OFCCP Week In Review: November 2021 #5

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The DE OFCCP Week in Review (WIR) is a simple, fast and direct summary of relevant happenings in the OFCCP regulatory environment, authored by experts John C. Fox, Candee Chambers and Jennifer Polcer. In today’s edition, they discuss:

  • Nondisplacement of Qualified Workers Executive Order Now Officially EO 14055
  • New $15.00 Minimum Wage Rule for SOME Employees of Federal Contractors by January 30, 2022 is a Complex Web of Broadened Inclusions and Technical Exclusions

Tuesday, November 23, 2021: Nondisplacement of Qualified Workers Executive Order Now Officially EO 14055

President Biden’s Executive Order on “Nondisplacement of Qualified Workers Under Service Contracts” is now numbered (14055) and in the Federal Register.

Please read the details in our story last week, which is now updated to include the Federal Register link.

Wednesday, November 24, 2021: New $15.00 Minimum Wage Rule for SOME Employees of Federal Contractors by January 30, 2022 is a Complex Web of Broadened Inclusions and Technical Exclusions

The U.S. Department of Labor’s Wage and Hour Division published a Final Rule to implement President Biden’s April 27, 2020 Executive Order 14026 to increase the hourly minimum wage for employees on federal contracts (but not federal contracts dispensing “grants,” technically known as “Federal Financial Assistance”) beginning January 30, 2022. President Biden signed the order on April 27, 2021 (See “How We Got Here” below).

The Final Rule issued last Wednesday builds on and expands the prior Obama February 12, 2014 Minimum Wage Executive Order 13658 (“Establishing a Minimum Wage for Contractors”). The new Final Rule is expected to potentially cover over a half-million employers (including construction employers) and to potentially raise the wages of 1.8 million employees beyond the minimum wage the Congress has ordered pursuant to the federal Fair Labor Standards Act.

The rule applies in all 50 states, (and unlike the Obama Order) the District of Columbia, and specified U.S. territories and does the following:

  • Increases the hourly minimum wage for workers “performing work on or in connection with” covered federal contracts to $15.00/hr beginning January 30, 2022.
  • Eliminates the tipped minimum wage for federal contract employees by 2024.
  • Ensures a $15.00/hr minimum wage for workers with disabilities performing work on or in connection with covered contracts.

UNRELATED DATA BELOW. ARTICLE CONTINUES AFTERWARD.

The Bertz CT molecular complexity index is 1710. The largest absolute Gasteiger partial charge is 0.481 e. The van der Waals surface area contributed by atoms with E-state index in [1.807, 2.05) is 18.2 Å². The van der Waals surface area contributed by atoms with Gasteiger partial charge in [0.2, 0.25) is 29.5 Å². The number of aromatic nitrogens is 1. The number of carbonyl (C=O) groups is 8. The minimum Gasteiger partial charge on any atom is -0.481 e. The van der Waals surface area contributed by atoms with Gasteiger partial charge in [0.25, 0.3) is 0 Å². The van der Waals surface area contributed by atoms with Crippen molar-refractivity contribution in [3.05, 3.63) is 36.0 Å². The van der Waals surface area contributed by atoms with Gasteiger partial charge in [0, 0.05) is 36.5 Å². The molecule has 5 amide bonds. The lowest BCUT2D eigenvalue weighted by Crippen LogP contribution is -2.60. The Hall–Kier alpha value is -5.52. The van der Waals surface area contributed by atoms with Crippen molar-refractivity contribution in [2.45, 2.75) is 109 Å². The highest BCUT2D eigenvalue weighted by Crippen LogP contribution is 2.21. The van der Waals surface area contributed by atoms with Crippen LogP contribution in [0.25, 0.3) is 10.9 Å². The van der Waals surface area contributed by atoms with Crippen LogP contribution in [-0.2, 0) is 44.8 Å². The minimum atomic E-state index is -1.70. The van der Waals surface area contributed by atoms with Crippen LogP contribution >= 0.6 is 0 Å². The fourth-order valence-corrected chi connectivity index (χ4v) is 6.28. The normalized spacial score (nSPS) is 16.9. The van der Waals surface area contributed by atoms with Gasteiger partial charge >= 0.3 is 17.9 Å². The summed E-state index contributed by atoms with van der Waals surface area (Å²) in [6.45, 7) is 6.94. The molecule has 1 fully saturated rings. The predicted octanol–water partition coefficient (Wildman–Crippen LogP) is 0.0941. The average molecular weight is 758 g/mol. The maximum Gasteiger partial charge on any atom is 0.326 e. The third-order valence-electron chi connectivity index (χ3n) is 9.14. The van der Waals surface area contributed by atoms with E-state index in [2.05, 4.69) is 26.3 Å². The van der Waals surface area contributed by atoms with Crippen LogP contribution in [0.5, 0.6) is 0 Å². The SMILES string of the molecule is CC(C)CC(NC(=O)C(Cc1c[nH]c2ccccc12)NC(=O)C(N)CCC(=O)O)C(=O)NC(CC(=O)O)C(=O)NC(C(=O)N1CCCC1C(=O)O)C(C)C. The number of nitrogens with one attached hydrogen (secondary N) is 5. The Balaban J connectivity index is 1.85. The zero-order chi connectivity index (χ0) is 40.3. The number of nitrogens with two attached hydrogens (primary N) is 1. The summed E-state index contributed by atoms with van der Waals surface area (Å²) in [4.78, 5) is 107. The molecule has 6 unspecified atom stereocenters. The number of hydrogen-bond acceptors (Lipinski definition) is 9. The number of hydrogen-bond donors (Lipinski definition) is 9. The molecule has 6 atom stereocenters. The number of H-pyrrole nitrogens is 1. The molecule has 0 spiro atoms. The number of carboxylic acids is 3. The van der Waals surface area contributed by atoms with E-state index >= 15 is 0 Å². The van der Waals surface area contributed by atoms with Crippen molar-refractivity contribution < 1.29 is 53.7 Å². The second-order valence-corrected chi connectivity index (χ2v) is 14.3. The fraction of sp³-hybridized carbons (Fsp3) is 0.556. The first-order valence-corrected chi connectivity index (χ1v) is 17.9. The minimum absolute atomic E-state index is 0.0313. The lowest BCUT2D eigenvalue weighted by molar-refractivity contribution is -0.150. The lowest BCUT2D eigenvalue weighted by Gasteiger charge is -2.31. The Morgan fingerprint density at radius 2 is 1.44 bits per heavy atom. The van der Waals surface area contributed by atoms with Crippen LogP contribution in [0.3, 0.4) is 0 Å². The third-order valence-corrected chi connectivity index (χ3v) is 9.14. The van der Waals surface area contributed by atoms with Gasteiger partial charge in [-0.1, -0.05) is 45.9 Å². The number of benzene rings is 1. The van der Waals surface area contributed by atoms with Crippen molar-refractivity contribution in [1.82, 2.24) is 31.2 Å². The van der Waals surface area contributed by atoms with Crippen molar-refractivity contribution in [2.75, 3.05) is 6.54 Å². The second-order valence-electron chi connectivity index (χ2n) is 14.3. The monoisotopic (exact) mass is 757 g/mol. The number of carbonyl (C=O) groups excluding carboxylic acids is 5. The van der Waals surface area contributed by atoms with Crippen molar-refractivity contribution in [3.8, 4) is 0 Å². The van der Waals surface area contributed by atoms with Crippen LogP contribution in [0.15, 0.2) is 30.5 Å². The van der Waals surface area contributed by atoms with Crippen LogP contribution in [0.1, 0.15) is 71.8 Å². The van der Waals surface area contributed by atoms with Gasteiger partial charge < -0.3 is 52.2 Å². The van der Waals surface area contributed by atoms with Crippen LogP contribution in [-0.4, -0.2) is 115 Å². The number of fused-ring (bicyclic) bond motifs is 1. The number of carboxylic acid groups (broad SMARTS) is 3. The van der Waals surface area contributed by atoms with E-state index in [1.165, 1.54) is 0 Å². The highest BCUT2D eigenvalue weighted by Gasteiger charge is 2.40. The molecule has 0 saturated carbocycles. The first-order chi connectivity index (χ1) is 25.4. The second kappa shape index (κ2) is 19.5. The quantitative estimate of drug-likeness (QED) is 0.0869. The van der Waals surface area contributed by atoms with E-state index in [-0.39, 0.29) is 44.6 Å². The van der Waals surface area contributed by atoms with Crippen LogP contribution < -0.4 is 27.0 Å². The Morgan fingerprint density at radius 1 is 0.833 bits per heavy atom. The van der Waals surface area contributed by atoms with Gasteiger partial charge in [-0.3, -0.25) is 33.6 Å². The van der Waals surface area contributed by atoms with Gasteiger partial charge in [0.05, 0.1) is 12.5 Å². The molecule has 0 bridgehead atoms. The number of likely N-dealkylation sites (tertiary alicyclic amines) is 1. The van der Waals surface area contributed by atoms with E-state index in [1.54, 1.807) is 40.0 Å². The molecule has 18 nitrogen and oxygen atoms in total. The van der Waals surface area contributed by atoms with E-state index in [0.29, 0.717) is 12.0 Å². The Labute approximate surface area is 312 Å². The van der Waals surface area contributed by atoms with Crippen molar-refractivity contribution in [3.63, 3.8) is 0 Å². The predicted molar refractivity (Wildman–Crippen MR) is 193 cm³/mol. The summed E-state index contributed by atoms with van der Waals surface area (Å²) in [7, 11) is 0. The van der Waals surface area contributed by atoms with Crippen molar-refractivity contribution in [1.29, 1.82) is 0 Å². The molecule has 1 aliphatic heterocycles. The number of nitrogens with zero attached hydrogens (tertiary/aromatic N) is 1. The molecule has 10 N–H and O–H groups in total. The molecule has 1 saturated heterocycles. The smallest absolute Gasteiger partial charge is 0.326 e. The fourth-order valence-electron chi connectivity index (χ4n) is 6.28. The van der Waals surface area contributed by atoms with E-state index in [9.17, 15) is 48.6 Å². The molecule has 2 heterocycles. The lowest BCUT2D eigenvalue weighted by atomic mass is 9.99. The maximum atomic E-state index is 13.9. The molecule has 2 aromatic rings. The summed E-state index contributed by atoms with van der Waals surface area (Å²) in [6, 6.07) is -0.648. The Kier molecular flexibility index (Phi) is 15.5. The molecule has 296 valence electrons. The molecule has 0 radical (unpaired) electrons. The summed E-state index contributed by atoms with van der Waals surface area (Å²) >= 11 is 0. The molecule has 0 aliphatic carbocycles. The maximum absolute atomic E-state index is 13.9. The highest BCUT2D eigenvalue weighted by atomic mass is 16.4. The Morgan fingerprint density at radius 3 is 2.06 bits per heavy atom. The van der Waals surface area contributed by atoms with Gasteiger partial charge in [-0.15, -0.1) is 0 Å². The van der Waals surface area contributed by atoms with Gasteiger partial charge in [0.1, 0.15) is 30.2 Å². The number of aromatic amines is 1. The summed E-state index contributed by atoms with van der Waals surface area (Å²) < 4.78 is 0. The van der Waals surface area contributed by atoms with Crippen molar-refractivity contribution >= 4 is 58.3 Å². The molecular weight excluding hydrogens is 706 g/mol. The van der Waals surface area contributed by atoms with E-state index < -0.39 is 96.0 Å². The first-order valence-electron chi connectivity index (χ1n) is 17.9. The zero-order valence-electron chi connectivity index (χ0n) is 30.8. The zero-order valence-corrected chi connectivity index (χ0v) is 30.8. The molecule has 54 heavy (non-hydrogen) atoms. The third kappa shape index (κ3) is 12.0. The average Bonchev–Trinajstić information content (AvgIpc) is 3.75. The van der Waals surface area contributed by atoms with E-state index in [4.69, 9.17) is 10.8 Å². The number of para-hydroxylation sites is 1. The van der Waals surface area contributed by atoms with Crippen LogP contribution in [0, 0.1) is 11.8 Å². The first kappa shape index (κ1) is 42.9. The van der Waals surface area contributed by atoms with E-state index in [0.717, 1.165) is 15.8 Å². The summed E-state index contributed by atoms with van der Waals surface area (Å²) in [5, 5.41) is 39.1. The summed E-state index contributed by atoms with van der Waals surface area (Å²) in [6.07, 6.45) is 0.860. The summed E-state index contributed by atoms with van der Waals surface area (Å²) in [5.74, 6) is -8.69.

• Withdraws the Trump May 25, 2018 Executive Order 13658 (“Exemption from Executive Order 13658 for Recreational Services on Federal Lands”) and restores minimum wage protections to outfitters and guides operating on federal lands.

Executive Order 14026 applies to new contracts, renewals, and extensions of existing contracts, beginning January 30, 2022. NOTE: President Obama’s Executive Order 13658 did not retroactively apply the minimum wage he ordered up to the federal government’s unilateral exercise of a pre-negotiated option to renew an existing multi-year contract.

Also, reading the fine print of the new Final Rule, it remarkably expands the Biden Executive Order to “independent federal agencies” in the federal Government not part of the Executive Branch of the federal government which is the only part of the federal government the President controls.

How to Parse Which Employees are Entitled to the New Higher Minimum Wage

There are Section 503 of the Rehabilitation Act (“Section 503”) case law decisions interpreting language similar to the new Minimum Wage order extending protections to only those employees “performing work on or in connection with” covered federal contracts. Prior to its amendment in 1992, Section 503 applied only to employees “working on or under” a covered federal Government contract. Those case decisions interpreted the Section 503 language to impose on USDOL the requirements to:

  1. carry the burden of proof to prove that an at-issue employee was covered under the federal contract; and
  2. trace the goods or services provided through the industrial journey of the product to show that the good or service the federal government received was the same good or service the at-issue employee provided. Mere USDOL assumptions that large volumes of sales to a federal agency must necessarily involve the employee in the federal contract or subcontract were insufficient, the Section 503 cases held, to prove that any particular employee provided the federal service.

Covered federal contractors will also have to parse which hours an employee is “performing work on or in connection with” the federal contract to know for which hours to increase pay. This parsing was a MAJOR headache and came with significant expense for most Section 503 contractors before 1992.

How We Got Here

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